We present an operational semantics, type system, and a proof of type soundness for a substantial subset of Java. The subset includes interfaces, classes, inheritance, field hiding, method overloading and overriding, arrays with associated dynamic checks, and exception handling.
We distinguish between normal execution, where no exception is thrown - or, more precisely, any exception thrown is handled - and abnormal execution, where an exception is thrown and not handled. The type system distinguishes normal types which describe the possible outcomes of normal execution, and abnormal types which describe the possible outcomes of abnormal execution. The type of a term consists of its normal type and its abnormal type.
With this set-up we prove subject reduction. Thus, the meaning of our subject reduction theorem is stronger than usual: it guarantees that normal execution returns a value of a type compatible with the normal type of the term, and that normal execution throws an exception compatible with the abnormal type of the term.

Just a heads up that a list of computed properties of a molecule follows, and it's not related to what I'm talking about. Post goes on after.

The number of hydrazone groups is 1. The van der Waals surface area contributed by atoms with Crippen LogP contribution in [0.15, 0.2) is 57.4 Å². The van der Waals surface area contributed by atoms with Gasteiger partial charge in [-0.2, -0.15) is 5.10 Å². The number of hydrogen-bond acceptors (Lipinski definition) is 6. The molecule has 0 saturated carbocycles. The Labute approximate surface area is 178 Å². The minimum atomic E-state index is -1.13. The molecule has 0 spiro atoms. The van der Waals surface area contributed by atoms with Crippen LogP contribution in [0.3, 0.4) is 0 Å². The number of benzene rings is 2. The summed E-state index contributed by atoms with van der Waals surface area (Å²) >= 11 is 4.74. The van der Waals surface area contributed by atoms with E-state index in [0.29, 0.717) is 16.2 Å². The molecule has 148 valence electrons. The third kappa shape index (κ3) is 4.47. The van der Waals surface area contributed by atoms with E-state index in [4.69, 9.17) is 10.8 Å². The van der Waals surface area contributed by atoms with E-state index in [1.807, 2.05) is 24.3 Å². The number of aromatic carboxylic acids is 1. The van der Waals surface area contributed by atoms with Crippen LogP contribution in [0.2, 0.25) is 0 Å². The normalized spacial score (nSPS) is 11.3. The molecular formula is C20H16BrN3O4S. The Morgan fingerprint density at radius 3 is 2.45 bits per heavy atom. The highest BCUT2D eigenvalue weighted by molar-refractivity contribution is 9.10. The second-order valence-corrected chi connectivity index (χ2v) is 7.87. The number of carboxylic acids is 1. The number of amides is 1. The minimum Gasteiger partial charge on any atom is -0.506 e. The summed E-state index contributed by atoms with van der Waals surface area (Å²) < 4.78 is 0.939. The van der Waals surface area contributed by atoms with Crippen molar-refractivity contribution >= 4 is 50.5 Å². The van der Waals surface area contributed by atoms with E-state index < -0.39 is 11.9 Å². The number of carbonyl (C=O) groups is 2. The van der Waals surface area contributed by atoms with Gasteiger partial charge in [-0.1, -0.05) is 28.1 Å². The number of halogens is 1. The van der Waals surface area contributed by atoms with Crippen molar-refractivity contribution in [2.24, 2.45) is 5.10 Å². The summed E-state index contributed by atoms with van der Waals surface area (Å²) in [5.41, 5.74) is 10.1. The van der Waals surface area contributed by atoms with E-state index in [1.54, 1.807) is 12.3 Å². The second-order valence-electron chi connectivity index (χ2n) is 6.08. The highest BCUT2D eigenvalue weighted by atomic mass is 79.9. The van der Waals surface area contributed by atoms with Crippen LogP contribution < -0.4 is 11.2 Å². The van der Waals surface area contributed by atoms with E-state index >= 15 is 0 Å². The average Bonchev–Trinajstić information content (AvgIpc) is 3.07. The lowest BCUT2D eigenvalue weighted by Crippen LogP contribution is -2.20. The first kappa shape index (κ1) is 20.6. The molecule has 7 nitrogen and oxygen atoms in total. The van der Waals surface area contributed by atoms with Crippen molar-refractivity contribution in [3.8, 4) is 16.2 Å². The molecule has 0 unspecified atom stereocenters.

We also give a formalization of separate compilation and linking. We distinguish between Javas, Javab and Javar, which stand for the source language, the binary language and the run-time language. Javas closely reflects the Java syntax. Javab is a version of Java where field access and method call are enriched with type information; we consider Javab a high-level version of the byte code. Javar is an extension of Javab where we allow for addresses. Compilation maps Javas onto Javab and uses type information from Javab for the imported classes. The linker checks are reflected as well-formedness checks for Javab.
Finally, we show that Javas and Javab can be viewed as a fragment system - an abstract model of separate compilation and linking which was introduced to investigate possible meanings of binary compatibility.
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